The recluse Prince Siddhartha by his own efforts, not claiming any divine guidance or divine connections, found the answers to what he was seeking and became the Enlightened Buddha Gotama Samma Sambuddha. He at last found the answers he was seeking.
With boundless compassion, He set about explaining the Profound Dhamma beginning with His previous teachers the five ascetics. In explaining the Four Noble Truths to the five ascetics the Buddha said "Such was the Vision, Insight, Wisdom, Knowing and Light that arose in me about Tthings not heard before". He spent the next 45 years explaining the Dhamma in every way possible to make the disciples to penetrate and understand the Four Noble Truths. There were many disciples who achieved Arahathship during the lifetime of the Buddha. He was born in the normal way other people are born and lived as a human being endowed with all the pleasures and comforts not available to most and attained Nibbana as the Enlightened One all by His own determined viriya.
The birth, the Enlightenment and the Passing away of the Buddha occurred on the Wesak Full Moon Day. These three great events also took place in the open under a Tree. The Buddha has been described as the supreme environmentalist also. To protect the environment, the Buddha prescribed a Vinaya rule that His disciples should not even pluck a leaf from a tree leave alone cutting down trees. It is for the same reason that the Buddha allowed a fixed residence for the rains - Vas kaleta. What the Buddha taught was the Four Noble Truths. There are no mysteries in the Buddha Dhamma. The entire Dhamma is for the development of the mind and not the promotion of blind faith.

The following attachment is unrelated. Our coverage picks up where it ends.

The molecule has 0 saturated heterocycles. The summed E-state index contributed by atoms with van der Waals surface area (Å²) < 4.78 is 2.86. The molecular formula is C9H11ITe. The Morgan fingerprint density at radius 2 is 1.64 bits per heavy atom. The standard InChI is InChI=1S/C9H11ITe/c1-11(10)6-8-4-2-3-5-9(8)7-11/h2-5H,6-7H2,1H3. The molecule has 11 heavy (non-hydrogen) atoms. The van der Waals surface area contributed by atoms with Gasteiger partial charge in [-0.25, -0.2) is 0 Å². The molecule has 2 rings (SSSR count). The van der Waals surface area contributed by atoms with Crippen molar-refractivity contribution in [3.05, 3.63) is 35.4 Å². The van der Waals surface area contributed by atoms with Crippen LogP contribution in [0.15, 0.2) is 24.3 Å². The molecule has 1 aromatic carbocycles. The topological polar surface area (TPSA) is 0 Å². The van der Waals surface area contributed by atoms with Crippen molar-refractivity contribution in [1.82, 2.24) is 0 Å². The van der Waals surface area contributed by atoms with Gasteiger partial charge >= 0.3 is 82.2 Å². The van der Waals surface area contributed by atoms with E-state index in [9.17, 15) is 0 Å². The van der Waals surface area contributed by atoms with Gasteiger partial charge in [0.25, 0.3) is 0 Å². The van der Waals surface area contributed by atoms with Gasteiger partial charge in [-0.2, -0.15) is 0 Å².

The Buddha’s teachings are called "Dhamma Anithiha", the Truth that carries its confirmation within itself, stands in no need of external authorisation. Late Ven Nanavira says "It is a fashionable blunder to hail modern science as vindicating the Buddha’s teaching". In fact,the scientists are still discovering by long and expensive research using highly developed scientific instruments, what the Buddha perceived and described by His own wisdom 2500 years ago. An article that appeared in ‘The Island’ on January 20, 2000 about a research project of Prof. Martin Raff, Professor of Biology at University College, London unravelling the way the body lives and dies says " Every minute, millions of healthy cells kill themselves, assisted by a network of signals from within or from other cells. These signals comprise a range of biochemical social regulators which either accelerate or put a brake on the death process".
The Buddha explained this process of impermanence stating that the same person cannot enter the same river twice. This also clearly shows that there is no "I" controlling or directing the activities of the body. The Professor further says "Cell suicide the invisible programmed carnage within our bodies is known as apoptosis". "It may seem wasteful for so many healthy cells to die.
We still do not know why such huge numbers kill themselves or quite how". The Buddha explained this process as Rupa, Vedana, Sanna, Sankara and Vinnjana. All things are Aniccha (impermanent) Dhukka (suffering) and Annatha -no self. It is this all important teaching that distinguishes Buddhism from all other religions. Buddhism is not a Faith religion.